“After 25 years — I helped Wally do the last two — I brought them to Benton,” Pigue recounted. “He would invite 12 or 16 of the top (men’s) softball teams in the state to play in his Tournament of Champions. They came from his triple crown, which was three tournaments with 70, 80 teams. The best teams would then be invited to the Tournament of Champions.
“Wally was going to quit after 25 years then I asked him if I could take it over and expand it to include baseball and fast-pitch (softball),” he continued. “He said, yes, it’s yours. Even with that small tournament, he just didn’t have the time for it.”
The tournament was dormant after 2005 until Pigue brought it back in 2008.
“Instead of just the triple crown, we just brought everybody in and we went out and got sponsors which he had never done before,” Pigue related. “If he raised $5,000, he’d done something. He’d give it to the children’s hospital and Keith Jackson’s P.A.R.K., and a few other things. But he got to where he couldn’t raise any money because the USSSA fees would skyrocket and make it where you couldn’t make any money off it.
“The A&P (Advertising and Promotions Board) here in Benton — they were huge,” he continued. “They went in with the parks to fix our parks up. The fields weren’t good but, over the last four years, they put in over a half million dollars into our parks. Now, every field is like brand new. That allowed us to bring these teams here.
“We had 150 teams the first year, which was almost the largest tournament ever in Arkansas. The biggest year was 2009. We had 202.”
Cancer struck Pigue before last year’s tournament and though it was caught early and he’s now cancer-free, the treatments, he admitted, slowed him down considerably.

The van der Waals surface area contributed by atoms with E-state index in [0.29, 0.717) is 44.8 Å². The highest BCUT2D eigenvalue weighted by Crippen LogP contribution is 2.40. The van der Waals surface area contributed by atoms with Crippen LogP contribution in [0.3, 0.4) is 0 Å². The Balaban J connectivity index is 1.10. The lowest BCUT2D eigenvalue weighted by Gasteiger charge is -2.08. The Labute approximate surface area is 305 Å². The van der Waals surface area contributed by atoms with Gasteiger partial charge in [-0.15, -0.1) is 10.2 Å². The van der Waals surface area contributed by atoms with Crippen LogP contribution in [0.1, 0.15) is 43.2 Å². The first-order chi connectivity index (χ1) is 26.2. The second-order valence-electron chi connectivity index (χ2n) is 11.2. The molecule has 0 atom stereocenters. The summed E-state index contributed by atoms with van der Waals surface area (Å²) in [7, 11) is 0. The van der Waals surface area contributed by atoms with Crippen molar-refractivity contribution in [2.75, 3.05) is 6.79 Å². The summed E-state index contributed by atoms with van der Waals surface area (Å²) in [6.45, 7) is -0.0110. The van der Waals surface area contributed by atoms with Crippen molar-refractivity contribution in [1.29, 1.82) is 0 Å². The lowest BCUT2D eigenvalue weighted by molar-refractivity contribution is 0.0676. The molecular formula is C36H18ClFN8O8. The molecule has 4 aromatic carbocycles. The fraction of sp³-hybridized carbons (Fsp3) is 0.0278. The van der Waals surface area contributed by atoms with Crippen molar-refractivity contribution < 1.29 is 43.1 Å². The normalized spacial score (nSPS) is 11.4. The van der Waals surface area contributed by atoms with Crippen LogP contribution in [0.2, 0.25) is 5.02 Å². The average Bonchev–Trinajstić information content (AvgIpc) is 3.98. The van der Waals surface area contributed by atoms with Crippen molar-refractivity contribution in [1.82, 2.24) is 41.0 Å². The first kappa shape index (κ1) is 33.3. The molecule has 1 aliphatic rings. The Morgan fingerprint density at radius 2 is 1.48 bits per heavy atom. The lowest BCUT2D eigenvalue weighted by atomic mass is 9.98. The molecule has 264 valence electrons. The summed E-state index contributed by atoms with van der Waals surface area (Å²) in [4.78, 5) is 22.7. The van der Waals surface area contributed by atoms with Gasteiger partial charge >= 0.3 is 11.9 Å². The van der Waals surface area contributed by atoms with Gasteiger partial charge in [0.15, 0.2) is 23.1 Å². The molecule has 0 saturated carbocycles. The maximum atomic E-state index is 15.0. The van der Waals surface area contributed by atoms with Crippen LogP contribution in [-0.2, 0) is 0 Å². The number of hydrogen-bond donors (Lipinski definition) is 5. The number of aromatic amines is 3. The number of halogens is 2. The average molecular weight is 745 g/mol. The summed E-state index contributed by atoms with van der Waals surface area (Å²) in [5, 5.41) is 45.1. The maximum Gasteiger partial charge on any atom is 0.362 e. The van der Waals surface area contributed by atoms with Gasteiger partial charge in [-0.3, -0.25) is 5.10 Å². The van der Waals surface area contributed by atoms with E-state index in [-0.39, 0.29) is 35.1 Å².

“I was in the hospital and we canceled the fast-pitch part of it and we only had 149 teams.”
By then, however, he had begun to expand the tournament to include Bryant.
“I went to the BAA (Bryant Athletic Association) and the Bryant Parks and told them if they want to be involved, we could have the largest tournament, by far, ever in Arkansas and possibly eventually in the region ever,” Pigue said. “I thought we could get up to 300 teams this year and we’re actually going to be close.”
Proceeds from the event are given to local charities.
“We’ve got 92-page full-color programs with all kinds of stories, coupons and advertisements for our local businesses,” Pigue mentioned. “And that’s why we’re able to make the money that we have. That’s what I told Wally. He just doesn’t see how we’re raising all this money. I told him, if you don’t have the backing of your local businesses and the A&P sitting there throwing in money, paying my sanctioning fees and everything, then all that gate money which is the only thing you can make money off of – every bit of the gate from the tournament goes to the Boys and Girls Club (of Saline County in Benton), the Christian Community Care Clinic, the BAA and some of the other charities that help make the gate. The concessions are both made by the two youth programs. We expect to make around, hopefully, $100,000 for the local charities.
“And we give the best prizes, by far, of any tournament in Arkansas,” he added.